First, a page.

Paris Journal 2005

Monday, July 4, 2005

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My Zonta Club back in Sanibel/Captiva, Florida, has a relatively new but highly effective anti-trafficking initiative to fight against modern slavery.  Since we’ve been involved in that effort, I see news about human trafficking everywhere.  Here’s a tabloid cover from England.  See our Zonta San-Cap web site at


Here is that nice dog again (see the Paris Journal from 2002), still tending the antiques shop on Avenue Emile Zola.  Right above this shop is the apartment of my friend Caroline’s cousin (small world!).  Caroline, by the way, is a VERY talented artist.  See her web site at .  She’ll be in France later this year.


The Eiffel Tower often pops into view when you turn the corner in Paris.

Back in Paris now, I find little time for writing in the Journal.  After all, the Tour de France has started, we are cat-sitting, and we have had such good weather that walking, playing with the cat, and watching the Tour takes up much of the day. 


But today it is raining, and so we have an update.


Niko is the cat.  She’s owned by a lucky American family from California who have a 3-year job assignment in Paris.  Their apartment is near ours.  Right now, the family is vacationing in Provence for a week and a half.  We met via the Paris Journal a couple years ago, when I wrote about a fire in the neighborhood and our neighbors read my journal and realized then that we are neighbors.  They signed my guestbook, and we became friends.


Everyone here is complaining about the Paris “canicule” that occurred while we were away in England.  Let me tell you all here and now – the heat experienced in Paris in late-June was NOTHING like the heat wave of August 2003.  The 2003 temps were more than ten degrees hotter (Fahrenheit).  The late June temps were only in the upper 80s and maybe very low 90s.  The REAL problem with heat occurs when the temperature outside is higher than normal body temperature.  You don’t know what a heat wave really can do until you experience high temps of 104 F day after day, and nights that don’t cool down below 80.  That is what happened in 2003.  When heat is that high, there is no way for the body to cool down.  And with the heat and sunlight, the auto exhaust is cooked up into nasty, bad ozone, which is very harmful to one’s health.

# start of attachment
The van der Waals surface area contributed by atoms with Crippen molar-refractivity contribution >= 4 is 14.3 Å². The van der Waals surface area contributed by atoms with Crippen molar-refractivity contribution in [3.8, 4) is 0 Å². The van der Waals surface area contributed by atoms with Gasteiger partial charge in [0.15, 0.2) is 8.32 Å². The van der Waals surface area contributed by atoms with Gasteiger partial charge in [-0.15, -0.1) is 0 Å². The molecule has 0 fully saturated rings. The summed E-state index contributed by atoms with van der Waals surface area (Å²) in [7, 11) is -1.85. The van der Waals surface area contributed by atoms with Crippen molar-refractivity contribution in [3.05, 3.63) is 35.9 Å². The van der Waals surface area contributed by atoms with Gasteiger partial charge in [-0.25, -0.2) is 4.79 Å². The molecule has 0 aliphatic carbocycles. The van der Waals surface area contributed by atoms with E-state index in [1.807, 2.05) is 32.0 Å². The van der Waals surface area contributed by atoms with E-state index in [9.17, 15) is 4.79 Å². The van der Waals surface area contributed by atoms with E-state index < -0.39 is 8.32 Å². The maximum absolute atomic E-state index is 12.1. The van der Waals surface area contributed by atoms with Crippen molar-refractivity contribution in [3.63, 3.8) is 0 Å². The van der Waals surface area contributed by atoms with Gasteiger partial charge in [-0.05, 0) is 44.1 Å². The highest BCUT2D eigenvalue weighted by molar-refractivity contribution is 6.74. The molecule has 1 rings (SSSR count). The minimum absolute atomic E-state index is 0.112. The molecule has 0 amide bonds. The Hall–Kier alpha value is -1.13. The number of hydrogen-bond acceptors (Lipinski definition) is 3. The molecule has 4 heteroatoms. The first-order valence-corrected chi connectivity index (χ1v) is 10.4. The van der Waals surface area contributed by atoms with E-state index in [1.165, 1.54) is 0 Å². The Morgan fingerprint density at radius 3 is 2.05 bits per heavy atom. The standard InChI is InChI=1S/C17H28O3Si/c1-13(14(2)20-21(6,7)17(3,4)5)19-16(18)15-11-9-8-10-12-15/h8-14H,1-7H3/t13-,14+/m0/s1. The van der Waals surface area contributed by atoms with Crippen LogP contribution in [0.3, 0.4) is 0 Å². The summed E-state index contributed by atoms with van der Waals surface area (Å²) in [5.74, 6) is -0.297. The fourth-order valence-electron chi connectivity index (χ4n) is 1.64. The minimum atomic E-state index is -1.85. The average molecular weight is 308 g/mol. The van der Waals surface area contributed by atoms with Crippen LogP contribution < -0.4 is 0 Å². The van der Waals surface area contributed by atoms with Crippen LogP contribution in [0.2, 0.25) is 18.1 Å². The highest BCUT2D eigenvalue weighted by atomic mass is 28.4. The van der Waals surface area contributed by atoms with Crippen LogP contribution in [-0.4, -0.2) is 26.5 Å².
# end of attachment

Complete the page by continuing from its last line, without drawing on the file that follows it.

I really don’t want to hear people complaining about temperatures of 89 or 90 F in Paris.  Get over it.  Send a check to your favorite environmental group to fight against global warming.  Complaining does no good.  Checkwriting does some good.


Cynthia says I should write about another scourge:  theft.  Pickpockets are still here in Paris, although there seem to be fewer of them since Nicolas Sarkozy has implemented his double-edged sword program of enforcing immigration laws and at the same time promoting what we Americans call affirmative action quotas for hiring.  Gone are the little Pakistani men selling little Eiffel Tower souvenirs and getting arrested for picking the pockets of their customers.  We no longer see them sleeping on the grass near and in the Champ de Mars.